3."There and back again" - BiDirectional setting: In setting these "longest path" routes, it is good if they can be run both directions. Rather than having a route finish out at high point, the route can go up high and then "rainbow" back down to another start/end block on the farthest side of the wall. This preserves the challenge of a route to a great degree. A route that goes straight up and stops can be run once, then it is old news. These bi-directional, long-path routes can be attempted one way, then the other, then to one side an back without stopping. This ensures that (especially your n00b) routes will keep providing challenge where a traditional top-finish route does not.
Ok, here's the meat of my woody foundation theory:
4. Set "bi-directional, longest path" routes for each difficulty. I found the best way to do this is to separate all your holds by set, or if you don't have many full sets, then separate by type. That is: jugs, pockets, crimps, pinches, slopers...
Set "longest-path" routes with each set/type of hold. Don't go out of your way to try to make the routes more or less hard, just due to the difference in hold type they will naturally grade themselves. A sloper traverse is going to be hard no matter how you try to set it… Make each move doable (to you) but keep the route as long as possible, with start and end blocks at each side. On my wall this means a traverse from one side to the other, usually in a "rainbow" or two.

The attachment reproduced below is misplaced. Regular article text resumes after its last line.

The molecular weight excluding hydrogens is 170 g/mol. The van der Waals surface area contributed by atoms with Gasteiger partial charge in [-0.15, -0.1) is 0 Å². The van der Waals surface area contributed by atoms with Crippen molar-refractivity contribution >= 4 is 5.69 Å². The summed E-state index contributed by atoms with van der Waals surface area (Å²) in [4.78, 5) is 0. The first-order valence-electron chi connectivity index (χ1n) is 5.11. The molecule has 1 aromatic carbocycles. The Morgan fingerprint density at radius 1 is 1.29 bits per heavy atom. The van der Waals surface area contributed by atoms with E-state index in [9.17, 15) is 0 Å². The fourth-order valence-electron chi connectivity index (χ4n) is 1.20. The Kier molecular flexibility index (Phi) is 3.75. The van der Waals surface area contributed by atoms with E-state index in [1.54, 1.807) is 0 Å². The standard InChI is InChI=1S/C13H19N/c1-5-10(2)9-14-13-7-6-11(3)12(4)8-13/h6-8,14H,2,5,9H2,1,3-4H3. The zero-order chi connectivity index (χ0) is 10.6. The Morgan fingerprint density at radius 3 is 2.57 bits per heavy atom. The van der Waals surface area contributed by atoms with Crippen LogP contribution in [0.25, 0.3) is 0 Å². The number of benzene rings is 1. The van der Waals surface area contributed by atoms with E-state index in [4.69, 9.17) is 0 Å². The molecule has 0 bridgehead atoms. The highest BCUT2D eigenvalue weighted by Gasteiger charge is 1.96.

By setting these routes with each hold type, you will instantly have long routes with clear challenging goals which cover a whole spectrum of difficulties, that can be run more than one direction and that challenge every level of climber. This gives the wall a great foundational set of problems.
Now the magic:
5. Build new routes on this foundation. I found that by setting these single-hold-type routes, it automatically produced a best-case distribution of holds across the wall. Any hold you put your hand on now has neighbors reachable from either direction of the same type, and moving from one type to another is easy because they are all distributed at move-length distances across the whole wall. Bolt "on-ramps", that is: starting blocks, along the lower points of the wall so you can jump in at any point to this highway of routes, and mix in any larger features you may have in high traffic locations.
From this set up, I have found that fun new problems literally leap off the wall… I can barely keep up. To find a new problem, I will free climb until I make a move/sequence that is really, really fun, then I will mark off that sequence wherever it is on the wall, and build the problem out to a start point in one direction and an end in the other, and can add new holds to the wall to complete the problem as needed. These problems are more traditional, with bigger, more difficult moves and usually a high finishing point.
After several months of frustration and heartache, I finally have a wall with many awesome problems ready to challenge n00bs and pros alike. Everyone who has been up on the wall since this change has climbed longer and had more fun… wanting to come back and get further in their problems.
I couldn't be happier!
Anyway, I know that was a looooong post, but I feel I found a solution to a problem that was crushing my spirits, and I wanted to pass this method along. Again, I realize everyone's wall is different, but I think there are some underlying mechanics at work here that should yield favorable results for anyone facing similar problem setting problems.
That's it! Hope this is useful to you fellow woodyites!